The RIAA is a true champion of fair use. That’s what RIAA president Cary Sherman wants you to believe. In an op-ed piece published by Cnet, Sherman champions the RIAA’s unique understanding of fair use while taking digs at those who do not share the record industry’s vision—like the Consumer Electronics Association.
Sherman describes fair use as "an undeniably important plank of copyright law," saying that it is "in danger of losing its meaning." He goes on to note that fair use is intended for criticism, comment, news reporting, and scholarship, saying that "it is certainly not an excuse to boost the sales of electronic devices and services on the backs of hard-working creators."
His target is the CEA and its Digital Freedom campaign. The CEA launched Digital Freedom a couple of months ago as a counterweight to the RIAA’s campaigning for increased DRM, including a broadcast flag for both television and radio. According to Digital Freedom, fair use rights are "under attack by the big recording labels and studios, who would ultimately deprive individuals of the right to communicate using digital technology."
Sherman accuses the CEA of staking their case "out of the mainstream" and asserts that the CEA’s primary worry is their bottom line, not consumers’ rights. It’s OK to make a profit, Sherman says, "But to seize the mantra of ‘consumer rights’ to advance that business interest is simply disingenuous. And to do it at the expense of creators’ right to be compensated for their work is short-sighted."
Saying that the CEA and the Digital Freedom campaign are lobbying to keep artists from being paid for their work is disingenuous too. What the CEA is opposed to are mandates such as the INDUCE Act. Introduced to the Senate in 2004, the INDUCE Act would have held manufacturers liable for the creation of any device that "aids, abets, induces, counsels, or procures" users into the realm of copyright infringement. The bill never made it out of in committee, but the recording and motion picture industries remain hard at work crafting legislation that would seriously limit the ability of consumers to enjoy content when and where they wish.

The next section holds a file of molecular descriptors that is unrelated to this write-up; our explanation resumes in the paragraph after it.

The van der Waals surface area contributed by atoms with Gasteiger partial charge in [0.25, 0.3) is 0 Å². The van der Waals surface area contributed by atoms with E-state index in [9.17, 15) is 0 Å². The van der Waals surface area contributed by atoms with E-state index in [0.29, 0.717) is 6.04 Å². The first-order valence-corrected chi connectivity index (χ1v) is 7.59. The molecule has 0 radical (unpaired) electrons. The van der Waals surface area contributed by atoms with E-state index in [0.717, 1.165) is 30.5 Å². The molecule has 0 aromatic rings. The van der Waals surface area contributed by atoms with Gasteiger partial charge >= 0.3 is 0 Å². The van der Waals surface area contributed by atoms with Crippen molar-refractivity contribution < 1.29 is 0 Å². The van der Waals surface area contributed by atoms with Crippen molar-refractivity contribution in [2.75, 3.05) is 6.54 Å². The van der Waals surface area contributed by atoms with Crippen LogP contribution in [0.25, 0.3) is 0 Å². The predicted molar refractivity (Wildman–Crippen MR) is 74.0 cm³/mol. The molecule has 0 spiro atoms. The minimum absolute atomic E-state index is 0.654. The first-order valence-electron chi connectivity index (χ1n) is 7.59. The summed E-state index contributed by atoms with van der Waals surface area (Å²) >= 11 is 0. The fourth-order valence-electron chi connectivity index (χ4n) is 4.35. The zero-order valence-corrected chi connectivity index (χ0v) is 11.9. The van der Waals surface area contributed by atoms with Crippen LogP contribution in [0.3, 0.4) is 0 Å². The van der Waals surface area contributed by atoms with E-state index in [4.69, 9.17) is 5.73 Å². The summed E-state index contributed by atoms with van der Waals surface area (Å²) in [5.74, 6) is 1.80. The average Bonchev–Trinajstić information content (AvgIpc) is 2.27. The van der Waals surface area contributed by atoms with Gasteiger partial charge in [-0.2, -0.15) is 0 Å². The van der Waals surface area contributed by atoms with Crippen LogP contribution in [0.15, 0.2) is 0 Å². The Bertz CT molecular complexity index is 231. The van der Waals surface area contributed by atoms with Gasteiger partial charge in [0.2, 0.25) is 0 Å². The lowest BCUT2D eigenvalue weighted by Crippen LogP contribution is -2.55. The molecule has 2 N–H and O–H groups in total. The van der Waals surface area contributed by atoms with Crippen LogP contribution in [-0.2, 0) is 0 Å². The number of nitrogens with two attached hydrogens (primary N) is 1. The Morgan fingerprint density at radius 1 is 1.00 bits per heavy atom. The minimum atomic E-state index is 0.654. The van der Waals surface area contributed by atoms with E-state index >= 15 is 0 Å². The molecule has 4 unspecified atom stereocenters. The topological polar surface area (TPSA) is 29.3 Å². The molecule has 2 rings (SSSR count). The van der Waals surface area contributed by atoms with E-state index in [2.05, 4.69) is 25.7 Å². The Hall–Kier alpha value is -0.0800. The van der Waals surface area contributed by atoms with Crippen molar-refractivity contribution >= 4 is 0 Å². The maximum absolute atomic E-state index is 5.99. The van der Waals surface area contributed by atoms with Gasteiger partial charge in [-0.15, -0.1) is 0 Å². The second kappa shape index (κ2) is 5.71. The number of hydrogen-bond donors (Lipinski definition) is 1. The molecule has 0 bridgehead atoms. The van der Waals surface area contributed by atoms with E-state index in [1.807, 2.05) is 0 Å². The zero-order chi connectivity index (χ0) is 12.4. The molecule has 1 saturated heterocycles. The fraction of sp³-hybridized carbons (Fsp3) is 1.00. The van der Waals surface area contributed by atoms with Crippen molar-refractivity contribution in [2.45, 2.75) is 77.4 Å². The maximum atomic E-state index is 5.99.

Some of Sherman’s other assertions are troubling, if not outright false. He refers to Digital Freedom’s assertion that the goal of the "big labels and studios" is to "outlaw new digital technology and devices that allow individuals to enjoy digital music and videos at a convenient time and place." Sherman calls this "knowingly false and incendiary rhetoric," but his statement flies in the face of the RIAA’s history. If we turn our way-back machine to August 2004, we see the RIAA supporting XM Radio’s decision to fight Time Trax, a time-shifting application for XM Radio. At the time, an RIAA spokesperson said that the group was "very concerned about a variety of technologies that essentially transform performances into music libraries."
What fair use?
It’s downright odd to see the RIAA’s president positioning his organization as the champions of fair use. After all, this is the same group that nine months ago filed a brief with the US Copyright Office saying that making backups of one’s own lawfully purchased CDs might not fall under the category of fair use. Neither is ripping them for use on a PC or iPod. "Similarly, creating a back-up copy of a music CD is not a non-infringing use, for reasons similar to those the Register canvassed in detail in her 2003 determination that back-up copying of DVDs cannot be treated as noninfringing," said the RIAA’s submission to the Copyright Office. The RIAA has also backed copyright legislation that would toughen the DMCA.
Despite his quoting from section 107 of the Copyright Act, it’s apparent that Sherman’s vision—and that of the recording industry—differs from the historical understanding of fair use. The consumer’s best interests—being able to lawfully consume the content they purchased in the time, place, and manner of their choosing—go unacknowledged in the RIAA’s vision of fair use. Instead, the record labels and movie studios would have us pay multiple times for the same content. If Sherman is going to appeal to "fairness," which he says "requires us to look in all directions and to hear from all sides," then that must include consumers and not just his list of songwriters, musicians, artists, producers, engineers, promoters, and label employees.